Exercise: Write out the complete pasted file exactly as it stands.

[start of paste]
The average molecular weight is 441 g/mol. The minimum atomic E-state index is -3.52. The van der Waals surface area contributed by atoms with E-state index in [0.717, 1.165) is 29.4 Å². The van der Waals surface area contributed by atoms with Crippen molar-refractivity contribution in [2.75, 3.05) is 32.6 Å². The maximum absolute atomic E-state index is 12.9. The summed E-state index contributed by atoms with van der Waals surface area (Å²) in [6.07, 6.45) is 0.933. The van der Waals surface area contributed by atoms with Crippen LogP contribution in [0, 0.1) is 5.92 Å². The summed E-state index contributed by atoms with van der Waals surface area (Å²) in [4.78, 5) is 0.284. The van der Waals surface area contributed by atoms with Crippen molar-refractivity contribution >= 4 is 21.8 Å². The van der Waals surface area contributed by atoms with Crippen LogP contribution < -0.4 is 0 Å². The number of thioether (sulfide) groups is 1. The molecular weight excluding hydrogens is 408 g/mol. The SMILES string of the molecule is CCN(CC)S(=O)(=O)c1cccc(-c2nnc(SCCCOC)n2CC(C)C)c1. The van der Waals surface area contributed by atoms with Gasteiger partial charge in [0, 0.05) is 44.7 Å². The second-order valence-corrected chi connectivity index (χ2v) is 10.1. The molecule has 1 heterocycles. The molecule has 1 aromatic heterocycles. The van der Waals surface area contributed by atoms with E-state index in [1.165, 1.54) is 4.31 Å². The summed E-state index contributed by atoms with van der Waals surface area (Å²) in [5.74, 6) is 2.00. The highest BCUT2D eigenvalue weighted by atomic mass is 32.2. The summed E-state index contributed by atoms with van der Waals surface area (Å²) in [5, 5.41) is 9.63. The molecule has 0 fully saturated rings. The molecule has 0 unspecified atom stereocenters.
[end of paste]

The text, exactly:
The average molecular weight is 441 g/mol. The minimum atomic E-state index is -3.52. The van der Waals surface area contributed by atoms with E-state index in [0.717, 1.165) is 29.4 Å². The van der Waals surface area contributed by atoms with Crippen molar-refractivity contribution in [2.75, 3.05) is 32.6 Å². The maximum absolute atomic E-state index is 12.9. The summed E-state index contributed by atoms with van der Waals surface area (Å²) in [6.07, 6.45) is 0.933. The van der Waals surface area contributed by atoms with Crippen LogP contribution in [0, 0.1) is 5.92 Å². The summed E-state index contributed by atoms with van der Waals surface area (Å²) in [4.78, 5) is 0.284. The van der Waals surface area contributed by atoms with Crippen molar-refractivity contribution >= 4 is 21.8 Å². The van der Waals surface area contributed by atoms with Crippen LogP contribution < -0.4 is 0 Å². The number of thioether (sulfide) groups is 1. The molecular weight excluding hydrogens is 408 g/mol. The SMILES string of the molecule is CCN(CC)S(=O)(=O)c1cccc(-c2nnc(SCCCOC)n2CC(C)C)c1. The van der Waals surface area contributed by atoms with Gasteiger partial charge in [0, 0.05) is 44.7 Å². The second-order valence-corrected chi connectivity index (χ2v) is 10.1. The molecule has 1 heterocycles. The molecule has 1 aromatic heterocycles. The van der Waals surface area contributed by atoms with E-state index in [1.165, 1.54) is 4.31 Å². The summed E-state index contributed by atoms with van der Waals surface area (Å²) in [5.74, 6) is 2.00. The highest BCUT2D eigenvalue weighted by atomic mass is 32.2. The summed E-state index contributed by atoms with van der Waals surface area (Å²) in [5, 5.41) is 9.63. The molecule has 0 fully saturated rings. The molecule has 0 unspecified atom stereocenters.